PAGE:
This all hit me in Buenos Aires a year or so ago when I turned the corner in a museum and saw a famous painting, described in the nameplate as:
“Self-portrait with Monkey and Parrot. Frida Kahlo, 1907–1954.”
I know it seems the height of philistinism, but I always read nameplates first. And, in this case, maybe because I’d seen the image on a million totebags, it was the nameplate, rather than the painting, that affected me most. And mostly because it told me I was alive at the same time as a nigh-mythical figure from impossibly remote history.
Now I’m sure it’s not a good and honorable way to respond to art (can you say “narcissistic personality disorder”?). But it did get me to wondering, who else? What other surprising historical figures from what seems like way, way back were alive — and maybe alive nearby — same time as me?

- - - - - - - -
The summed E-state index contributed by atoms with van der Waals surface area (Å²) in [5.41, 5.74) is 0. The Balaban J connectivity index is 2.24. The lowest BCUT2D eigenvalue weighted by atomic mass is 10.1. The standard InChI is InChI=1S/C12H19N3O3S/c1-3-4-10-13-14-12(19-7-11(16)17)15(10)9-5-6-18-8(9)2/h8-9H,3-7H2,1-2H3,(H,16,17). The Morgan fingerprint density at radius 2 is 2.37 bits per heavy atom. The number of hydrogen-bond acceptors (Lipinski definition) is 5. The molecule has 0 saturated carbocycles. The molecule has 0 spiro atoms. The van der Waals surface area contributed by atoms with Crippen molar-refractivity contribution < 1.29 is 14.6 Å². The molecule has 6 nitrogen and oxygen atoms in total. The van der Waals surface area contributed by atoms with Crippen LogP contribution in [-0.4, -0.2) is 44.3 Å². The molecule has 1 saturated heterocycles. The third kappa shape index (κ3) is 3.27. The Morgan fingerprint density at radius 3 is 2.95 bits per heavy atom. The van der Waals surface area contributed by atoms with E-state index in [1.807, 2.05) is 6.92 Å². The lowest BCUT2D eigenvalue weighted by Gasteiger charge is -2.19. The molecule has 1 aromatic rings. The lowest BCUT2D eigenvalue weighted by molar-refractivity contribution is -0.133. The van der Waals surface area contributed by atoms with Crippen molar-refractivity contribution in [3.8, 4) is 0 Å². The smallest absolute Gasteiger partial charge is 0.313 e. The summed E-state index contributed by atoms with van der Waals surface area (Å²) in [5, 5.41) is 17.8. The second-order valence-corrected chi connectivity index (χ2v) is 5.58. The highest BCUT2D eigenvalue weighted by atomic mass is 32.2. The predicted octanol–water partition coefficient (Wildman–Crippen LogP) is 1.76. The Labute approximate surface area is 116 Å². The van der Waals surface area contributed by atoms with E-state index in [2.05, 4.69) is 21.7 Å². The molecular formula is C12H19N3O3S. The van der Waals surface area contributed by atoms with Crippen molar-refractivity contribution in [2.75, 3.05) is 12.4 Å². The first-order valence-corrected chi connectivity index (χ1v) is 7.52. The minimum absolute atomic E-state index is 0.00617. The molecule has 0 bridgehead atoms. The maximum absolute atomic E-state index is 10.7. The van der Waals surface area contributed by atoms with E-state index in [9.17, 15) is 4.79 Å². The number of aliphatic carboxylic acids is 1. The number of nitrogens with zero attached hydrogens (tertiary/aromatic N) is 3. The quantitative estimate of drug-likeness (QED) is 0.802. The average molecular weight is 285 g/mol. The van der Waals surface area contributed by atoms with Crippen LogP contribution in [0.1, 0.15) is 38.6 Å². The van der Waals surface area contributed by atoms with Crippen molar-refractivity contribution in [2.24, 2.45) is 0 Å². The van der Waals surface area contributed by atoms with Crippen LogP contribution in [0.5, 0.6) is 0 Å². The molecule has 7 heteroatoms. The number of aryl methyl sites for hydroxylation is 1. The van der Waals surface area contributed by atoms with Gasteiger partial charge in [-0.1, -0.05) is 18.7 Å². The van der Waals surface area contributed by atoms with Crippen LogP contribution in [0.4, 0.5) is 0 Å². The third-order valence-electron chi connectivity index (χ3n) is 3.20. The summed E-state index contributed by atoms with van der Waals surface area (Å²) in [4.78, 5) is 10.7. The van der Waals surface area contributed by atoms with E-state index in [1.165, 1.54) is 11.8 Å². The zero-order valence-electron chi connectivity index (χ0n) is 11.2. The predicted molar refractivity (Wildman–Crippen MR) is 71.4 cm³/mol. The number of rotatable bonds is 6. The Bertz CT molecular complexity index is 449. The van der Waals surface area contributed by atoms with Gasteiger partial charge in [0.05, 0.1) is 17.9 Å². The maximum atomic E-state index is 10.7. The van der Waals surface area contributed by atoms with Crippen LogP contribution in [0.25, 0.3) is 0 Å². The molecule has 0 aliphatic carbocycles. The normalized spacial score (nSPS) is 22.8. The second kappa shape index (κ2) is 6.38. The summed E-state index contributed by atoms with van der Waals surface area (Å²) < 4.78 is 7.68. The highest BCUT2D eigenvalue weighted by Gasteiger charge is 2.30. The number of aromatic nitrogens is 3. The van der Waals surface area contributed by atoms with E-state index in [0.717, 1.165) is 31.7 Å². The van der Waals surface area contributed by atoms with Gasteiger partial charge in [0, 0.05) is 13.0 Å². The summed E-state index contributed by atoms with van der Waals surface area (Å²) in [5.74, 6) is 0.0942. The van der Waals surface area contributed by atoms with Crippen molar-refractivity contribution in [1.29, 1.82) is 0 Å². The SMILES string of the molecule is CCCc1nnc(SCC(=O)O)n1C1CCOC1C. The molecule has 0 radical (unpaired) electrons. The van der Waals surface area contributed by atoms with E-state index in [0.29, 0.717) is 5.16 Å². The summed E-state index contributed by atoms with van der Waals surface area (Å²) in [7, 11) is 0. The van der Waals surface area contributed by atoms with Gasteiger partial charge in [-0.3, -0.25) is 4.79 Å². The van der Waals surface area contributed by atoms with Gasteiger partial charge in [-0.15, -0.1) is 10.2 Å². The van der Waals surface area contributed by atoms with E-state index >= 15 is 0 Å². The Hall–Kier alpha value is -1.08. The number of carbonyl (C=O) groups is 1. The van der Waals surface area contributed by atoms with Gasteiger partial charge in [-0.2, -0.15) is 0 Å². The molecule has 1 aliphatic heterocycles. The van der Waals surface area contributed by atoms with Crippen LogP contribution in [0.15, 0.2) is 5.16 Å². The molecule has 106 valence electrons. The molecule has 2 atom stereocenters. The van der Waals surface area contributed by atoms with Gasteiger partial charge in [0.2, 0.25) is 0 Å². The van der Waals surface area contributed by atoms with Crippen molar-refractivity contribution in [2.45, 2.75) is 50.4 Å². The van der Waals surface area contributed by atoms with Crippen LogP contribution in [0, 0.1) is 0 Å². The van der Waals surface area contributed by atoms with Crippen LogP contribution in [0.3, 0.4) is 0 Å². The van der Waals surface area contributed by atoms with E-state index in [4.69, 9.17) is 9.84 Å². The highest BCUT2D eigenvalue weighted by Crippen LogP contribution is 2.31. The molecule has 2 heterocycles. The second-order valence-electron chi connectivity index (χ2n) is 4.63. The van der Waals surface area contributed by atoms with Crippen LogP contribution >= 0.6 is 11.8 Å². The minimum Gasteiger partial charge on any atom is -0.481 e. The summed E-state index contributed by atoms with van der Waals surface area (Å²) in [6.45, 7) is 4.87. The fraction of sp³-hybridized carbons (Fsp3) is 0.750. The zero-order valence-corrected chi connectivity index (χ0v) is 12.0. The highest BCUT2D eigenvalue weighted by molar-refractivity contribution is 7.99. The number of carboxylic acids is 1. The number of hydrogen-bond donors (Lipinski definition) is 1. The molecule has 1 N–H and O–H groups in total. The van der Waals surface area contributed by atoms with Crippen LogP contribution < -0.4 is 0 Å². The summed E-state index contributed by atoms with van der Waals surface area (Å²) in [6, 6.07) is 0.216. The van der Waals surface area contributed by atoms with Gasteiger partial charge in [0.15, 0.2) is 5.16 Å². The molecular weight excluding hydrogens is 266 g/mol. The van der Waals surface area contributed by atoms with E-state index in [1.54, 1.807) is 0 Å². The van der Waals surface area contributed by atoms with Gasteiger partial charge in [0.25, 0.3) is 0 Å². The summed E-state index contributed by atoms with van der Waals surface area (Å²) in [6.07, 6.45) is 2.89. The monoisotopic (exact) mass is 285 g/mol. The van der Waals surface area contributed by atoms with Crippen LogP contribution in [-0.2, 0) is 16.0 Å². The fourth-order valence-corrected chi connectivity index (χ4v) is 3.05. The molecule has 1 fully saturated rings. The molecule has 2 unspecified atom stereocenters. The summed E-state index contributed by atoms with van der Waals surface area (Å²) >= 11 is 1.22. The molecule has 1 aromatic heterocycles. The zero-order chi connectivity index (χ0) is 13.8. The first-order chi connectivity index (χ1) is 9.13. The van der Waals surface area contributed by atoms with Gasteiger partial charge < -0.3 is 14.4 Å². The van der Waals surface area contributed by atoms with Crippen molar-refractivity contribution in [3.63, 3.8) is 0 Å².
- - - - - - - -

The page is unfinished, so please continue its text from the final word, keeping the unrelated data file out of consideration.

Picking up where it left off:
Doing the exercise, it turns out a lot of them were musicians, which is how I justify putting them here:
Hard Rock has a cafe at the brand new Yankee Stadium, and, along with the prime real estate, gets thirty seconds every game in front of 50,000 fans on the hi-def Jumbotron. Not surprisingly, they tossed the opportunity to agency of record, D/C, which cooked up a modern mashup of the old chestnut “Take Me Out to the Ballgame” as sung by New York-area rock stars.
The spot was mostly shot at the stadium the day before it opened. And the musical cast included Darryl “DMC” McDaniels, en route to a plane to Cleveland for his induction into the Rock ’n’ Roll Hall of Fame; Bronx native and Yankees fanatic Ace Frehley of Kiss; Scott Ian of Anthrax; Little Steven Van Zant; the Bacon Brothers (Kevin and Michael); the Dictators’ Handsome Dick Manitoba, another Bronx-bred Bombers fan; and Bernie Williams, the retired Yankees star — and hot-shot guitarist — now making his own promising play for rock stardom.
In addition to the scoreboard, the spot will be aired on the TV systems at both the Yankee Stadium and Times Square cafes.